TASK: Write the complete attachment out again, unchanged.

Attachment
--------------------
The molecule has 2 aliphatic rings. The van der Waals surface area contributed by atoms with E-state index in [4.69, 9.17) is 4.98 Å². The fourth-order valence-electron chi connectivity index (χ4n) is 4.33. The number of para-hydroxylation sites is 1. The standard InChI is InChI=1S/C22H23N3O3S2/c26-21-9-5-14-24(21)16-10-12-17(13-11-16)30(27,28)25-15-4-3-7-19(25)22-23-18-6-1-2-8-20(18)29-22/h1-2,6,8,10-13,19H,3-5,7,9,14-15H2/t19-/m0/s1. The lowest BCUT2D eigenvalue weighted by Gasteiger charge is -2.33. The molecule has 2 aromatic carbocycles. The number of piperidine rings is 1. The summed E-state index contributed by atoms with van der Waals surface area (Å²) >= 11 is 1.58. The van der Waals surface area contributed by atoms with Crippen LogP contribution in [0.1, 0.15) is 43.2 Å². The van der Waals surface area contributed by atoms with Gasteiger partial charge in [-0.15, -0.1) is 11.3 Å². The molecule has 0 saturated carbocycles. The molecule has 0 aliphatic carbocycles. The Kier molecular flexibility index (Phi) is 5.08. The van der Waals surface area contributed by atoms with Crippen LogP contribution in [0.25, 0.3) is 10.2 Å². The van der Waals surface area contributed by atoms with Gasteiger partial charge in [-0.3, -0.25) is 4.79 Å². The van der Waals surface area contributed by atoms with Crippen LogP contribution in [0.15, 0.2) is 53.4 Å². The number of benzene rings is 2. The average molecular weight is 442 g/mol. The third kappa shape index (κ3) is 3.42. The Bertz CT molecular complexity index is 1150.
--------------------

The molecule has 2 aliphatic rings. The van der Waals surface area contributed by atoms with E-state index in [4.69, 9.17) is 4.98 Å². The fourth-order valence-electron chi connectivity index (χ4n) is 4.33. The number of para-hydroxylation sites is 1. The standard InChI is InChI=1S/C22H23N3O3S2/c26-21-9-5-14-24(21)16-10-12-17(13-11-16)30(27,28)25-15-4-3-7-19(25)22-23-18-6-1-2-8-20(18)29-22/h1-2,6,8,10-13,19H,3-5,7,9,14-15H2/t19-/m0/s1. The lowest BCUT2D eigenvalue weighted by Gasteiger charge is -2.33. The molecule has 2 aromatic carbocycles. The number of piperidine rings is 1. The summed E-state index contributed by atoms with van der Waals surface area (Å²) >= 11 is 1.58. The van der Waals surface area contributed by atoms with Crippen LogP contribution in [0.1, 0.15) is 43.2 Å². The van der Waals surface area contributed by atoms with Gasteiger partial charge in [-0.15, -0.1) is 11.3 Å². The molecule has 0 saturated carbocycles. The molecule has 0 aliphatic carbocycles. The Kier molecular flexibility index (Phi) is 5.08. The van der Waals surface area contributed by atoms with Crippen LogP contribution in [0.25, 0.3) is 10.2 Å². The van der Waals surface area contributed by atoms with Gasteiger partial charge in [-0.3, -0.25) is 4.79 Å². The van der Waals surface area contributed by atoms with Crippen LogP contribution in [0.15, 0.2) is 53.4 Å². The number of benzene rings is 2. The average molecular weight is 442 g/mol. The third kappa shape index (κ3) is 3.42. The Bertz CT molecular complexity index is 1150.